Local Latina business owners share stories of perseverance – Santa Rosa Press Democrat

  • by

When thinking about Latina-owned businesses in Sonoma County, there are plenty of veterans and eager newcomers to the scene. All have different business styles, products and stories that have allowed them to carve out their own unique way of doing things.

Here’s the story of two women, who now call Santa Rosa their home. The two have been able to find a winning combination where they infuse a sense of hard work and joy into all their individual endeavors. Their outlook on life has stayed with them and thier unwavering perseverance has helped turned dreams into reality.

Colores La Güera

Colores La Güera is owned by Leticia “La Güera” Chávez, a soft-spoken and endearingly polite woman who scurries around her open-air kitchen on Sebastopol Road in Santa Rosa.

Chávez hails from Jalisco, Mexico, where her mother began to teach her how to cook when she was 6. Chávez credits her mother and an old friend, Paco, with showing her much of what she knows now.

“I always dreamed of owning a restaurant,” she said. “Since I was a little girl, they called me ‘la güera’,” she said. “I always knew that would be my logo.”

Not only her logo, but her restaurant’s name was inspired by her childhood nickname.

Along Chávez’s journey to become a business owner she faced many difficulties that tested her resilience. She grew up in Los Altos de Jalisco, a highland region with rivers and waterfalls she still dreams about. She attended a rural school twice a week until she was 10 years old, when her father died. To help support the family, she and her siblings left school to work.

Chávez arrived in the United States in 1990. She worked at Chevron, KFC, Taco Bell and in the picturesque fields that surround Sonoma County. While pregnant with her youngest son she picked grapes until the day before he was born.

For four years she worked two jobs – often sleeping less than four hours a night – to support her four young children. One former employer often humiliated her, saying she would not amount to anything.

“I do not want to live like this,” she said, reflecting on that time in her life.

And with that, her life took a new trajectory. After years of hard work in the food industry, Chávez opened her restaurant in Roseland. Her children, she said, are her inspiration.

Now adults, her children help her around the restaurant, and are the reason she chooses to “live more” as she continues to push forward.

Colores La Güera opened for business over two years ago and the most popular dishes are the tortas, chilaquiles and crepes, though Chávez said people enjoy the menu’s variety.

From breakfast staples such as eggs with beans to crepes, tortas, salads and a variety of aguas frescas, Colores La Güera offers something for any appetite.

Photographs on her Facebook and Instagram show that variety, which includes pasta dishes, hefty burritos and breakfast plates covered with cheese. She signs all her social media posts with “bonito día”, an uplifting reminder that speaks to her welcoming presence.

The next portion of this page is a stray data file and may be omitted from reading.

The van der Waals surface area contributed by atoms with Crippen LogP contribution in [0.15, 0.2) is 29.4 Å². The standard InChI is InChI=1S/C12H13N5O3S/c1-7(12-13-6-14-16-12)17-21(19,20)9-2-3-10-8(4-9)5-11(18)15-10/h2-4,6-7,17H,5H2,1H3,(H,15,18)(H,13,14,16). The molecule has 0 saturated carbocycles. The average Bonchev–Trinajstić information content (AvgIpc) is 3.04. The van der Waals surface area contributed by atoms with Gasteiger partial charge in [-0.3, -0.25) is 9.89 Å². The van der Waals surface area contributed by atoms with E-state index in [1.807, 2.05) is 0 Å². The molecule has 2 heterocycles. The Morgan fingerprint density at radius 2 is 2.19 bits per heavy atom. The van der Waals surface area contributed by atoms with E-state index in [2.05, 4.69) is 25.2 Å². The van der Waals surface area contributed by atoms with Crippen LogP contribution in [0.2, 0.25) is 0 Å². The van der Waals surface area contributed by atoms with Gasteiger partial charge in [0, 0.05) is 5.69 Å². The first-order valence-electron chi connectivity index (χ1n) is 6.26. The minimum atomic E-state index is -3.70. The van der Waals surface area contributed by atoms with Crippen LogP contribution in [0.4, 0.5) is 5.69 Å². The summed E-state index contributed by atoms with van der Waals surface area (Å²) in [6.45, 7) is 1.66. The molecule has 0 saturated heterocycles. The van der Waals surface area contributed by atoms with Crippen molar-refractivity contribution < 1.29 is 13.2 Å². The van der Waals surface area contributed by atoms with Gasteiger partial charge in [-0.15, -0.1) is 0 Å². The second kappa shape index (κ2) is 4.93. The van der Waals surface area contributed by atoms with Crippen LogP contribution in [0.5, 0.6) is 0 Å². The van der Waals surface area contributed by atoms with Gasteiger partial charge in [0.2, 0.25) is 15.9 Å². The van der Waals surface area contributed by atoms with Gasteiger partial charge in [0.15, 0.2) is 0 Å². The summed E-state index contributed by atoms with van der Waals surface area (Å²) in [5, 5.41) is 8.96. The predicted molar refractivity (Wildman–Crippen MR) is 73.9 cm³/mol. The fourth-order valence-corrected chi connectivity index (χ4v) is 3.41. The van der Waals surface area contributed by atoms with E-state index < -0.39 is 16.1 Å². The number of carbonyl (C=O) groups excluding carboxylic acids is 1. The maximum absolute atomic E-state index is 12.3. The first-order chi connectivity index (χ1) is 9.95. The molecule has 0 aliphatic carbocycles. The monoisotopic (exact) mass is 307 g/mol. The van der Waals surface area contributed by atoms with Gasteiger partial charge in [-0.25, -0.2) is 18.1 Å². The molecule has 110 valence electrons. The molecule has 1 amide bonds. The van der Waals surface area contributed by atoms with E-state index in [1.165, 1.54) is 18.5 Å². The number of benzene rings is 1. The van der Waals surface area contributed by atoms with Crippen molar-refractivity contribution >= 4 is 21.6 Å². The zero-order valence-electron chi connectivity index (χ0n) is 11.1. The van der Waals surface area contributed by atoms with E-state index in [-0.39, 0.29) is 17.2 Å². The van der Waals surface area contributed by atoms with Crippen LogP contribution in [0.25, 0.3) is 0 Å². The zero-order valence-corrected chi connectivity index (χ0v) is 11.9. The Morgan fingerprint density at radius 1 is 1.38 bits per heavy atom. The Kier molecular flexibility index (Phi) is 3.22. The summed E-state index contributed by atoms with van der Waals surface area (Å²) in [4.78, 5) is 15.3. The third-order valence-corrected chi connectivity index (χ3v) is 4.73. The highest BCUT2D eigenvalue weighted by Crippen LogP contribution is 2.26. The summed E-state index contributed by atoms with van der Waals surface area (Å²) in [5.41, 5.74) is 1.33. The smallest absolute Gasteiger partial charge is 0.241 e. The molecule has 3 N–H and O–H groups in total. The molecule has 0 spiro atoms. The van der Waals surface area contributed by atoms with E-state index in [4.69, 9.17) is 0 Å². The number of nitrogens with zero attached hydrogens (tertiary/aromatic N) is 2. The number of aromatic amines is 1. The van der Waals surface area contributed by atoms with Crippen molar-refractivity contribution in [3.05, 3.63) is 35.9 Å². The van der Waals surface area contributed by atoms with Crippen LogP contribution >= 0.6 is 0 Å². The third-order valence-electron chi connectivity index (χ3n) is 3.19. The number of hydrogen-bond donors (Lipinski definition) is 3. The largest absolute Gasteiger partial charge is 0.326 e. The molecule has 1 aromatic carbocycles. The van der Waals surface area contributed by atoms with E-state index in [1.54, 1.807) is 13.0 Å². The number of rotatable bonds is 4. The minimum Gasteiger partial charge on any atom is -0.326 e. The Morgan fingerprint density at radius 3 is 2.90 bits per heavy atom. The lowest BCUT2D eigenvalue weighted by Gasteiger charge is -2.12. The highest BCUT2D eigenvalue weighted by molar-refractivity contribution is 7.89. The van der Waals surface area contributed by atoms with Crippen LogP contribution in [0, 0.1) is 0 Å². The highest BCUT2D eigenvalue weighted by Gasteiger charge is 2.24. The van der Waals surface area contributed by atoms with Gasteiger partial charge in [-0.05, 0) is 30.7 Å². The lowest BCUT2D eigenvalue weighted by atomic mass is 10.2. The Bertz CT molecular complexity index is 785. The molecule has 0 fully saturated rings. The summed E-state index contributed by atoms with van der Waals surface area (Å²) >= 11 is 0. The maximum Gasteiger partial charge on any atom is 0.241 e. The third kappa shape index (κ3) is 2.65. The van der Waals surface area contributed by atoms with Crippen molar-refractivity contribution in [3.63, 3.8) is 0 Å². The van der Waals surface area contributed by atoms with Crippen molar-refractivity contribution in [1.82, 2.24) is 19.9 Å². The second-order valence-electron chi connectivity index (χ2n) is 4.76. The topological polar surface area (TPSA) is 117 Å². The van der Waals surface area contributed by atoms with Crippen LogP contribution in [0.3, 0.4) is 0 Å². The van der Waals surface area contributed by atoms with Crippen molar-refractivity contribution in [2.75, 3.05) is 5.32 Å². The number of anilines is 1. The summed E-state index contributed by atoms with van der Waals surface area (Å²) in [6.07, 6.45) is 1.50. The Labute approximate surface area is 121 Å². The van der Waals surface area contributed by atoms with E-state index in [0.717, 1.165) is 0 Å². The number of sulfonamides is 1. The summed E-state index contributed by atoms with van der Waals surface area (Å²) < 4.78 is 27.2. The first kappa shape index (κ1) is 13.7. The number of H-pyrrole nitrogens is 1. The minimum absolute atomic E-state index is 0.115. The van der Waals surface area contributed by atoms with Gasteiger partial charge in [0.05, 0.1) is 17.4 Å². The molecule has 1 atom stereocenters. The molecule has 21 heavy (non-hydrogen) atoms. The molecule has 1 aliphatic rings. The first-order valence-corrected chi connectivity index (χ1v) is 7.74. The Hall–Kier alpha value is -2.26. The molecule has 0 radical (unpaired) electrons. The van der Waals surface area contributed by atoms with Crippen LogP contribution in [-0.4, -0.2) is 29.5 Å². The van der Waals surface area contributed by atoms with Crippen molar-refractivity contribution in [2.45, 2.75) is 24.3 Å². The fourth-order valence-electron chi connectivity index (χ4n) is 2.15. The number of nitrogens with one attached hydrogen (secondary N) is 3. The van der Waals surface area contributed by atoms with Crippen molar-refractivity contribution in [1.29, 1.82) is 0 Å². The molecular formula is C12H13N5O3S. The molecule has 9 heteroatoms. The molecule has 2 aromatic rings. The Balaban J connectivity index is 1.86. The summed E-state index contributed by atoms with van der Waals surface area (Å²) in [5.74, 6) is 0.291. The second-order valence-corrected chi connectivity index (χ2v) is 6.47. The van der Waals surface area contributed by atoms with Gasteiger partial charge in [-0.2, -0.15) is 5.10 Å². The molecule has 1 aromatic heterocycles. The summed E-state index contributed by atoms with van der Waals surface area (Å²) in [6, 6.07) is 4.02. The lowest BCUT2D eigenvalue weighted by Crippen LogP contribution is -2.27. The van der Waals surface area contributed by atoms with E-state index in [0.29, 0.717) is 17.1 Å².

When the coronavirus pandemic began in 2020, Chávez was distraught over how she would manage. She said it was the most stressful time she’s experienced as a business owner.

“Truthfully, yes, I sat and cried,” she said as she pointed to a chair behind the bar. “But I tell you what I told myself, ‘No. You have to be strong for many things and to find out what else comes’… and here I am.”

A friend created Instagram and Facebook accounts for Chávez during the pandemic and she said that helped increase business. She was impressed by that act of friendship and celebrates the people who have helped along the way.

“I strongly believe in goodness, that good people exist who want to help you,” she said.

To all her customers Chávez said, “Many thanks for coming to Colores La Güera, I am very thankful for everybody who comes.”

After working through the pandemic, Chávez has the future to look toward.

“Now what I want to do is grow. Little by little,” she said.

She hopes to expand the business one day, but for now one location is plenty. And although the past shaped who she is, Chávez chooses to focuses on the present.

“I do not want to think of the past, I want to think positively,” she said.

The Real Chamoy

Maricruz Sanchez’s is the Latina business owner behind The Real Chamoy, which has grained a huge following through local pop-ups and Instagram.

When Sanchez started her business, it was during one of the hardest times of her life. After Sanchez worked at a local Subway for six years, the store shut down with no notice in early December 2018. She had no job as Christmas approached. Then, weeks later, on Dec. 26, her father died unexpectedly, just a few days before her birthday.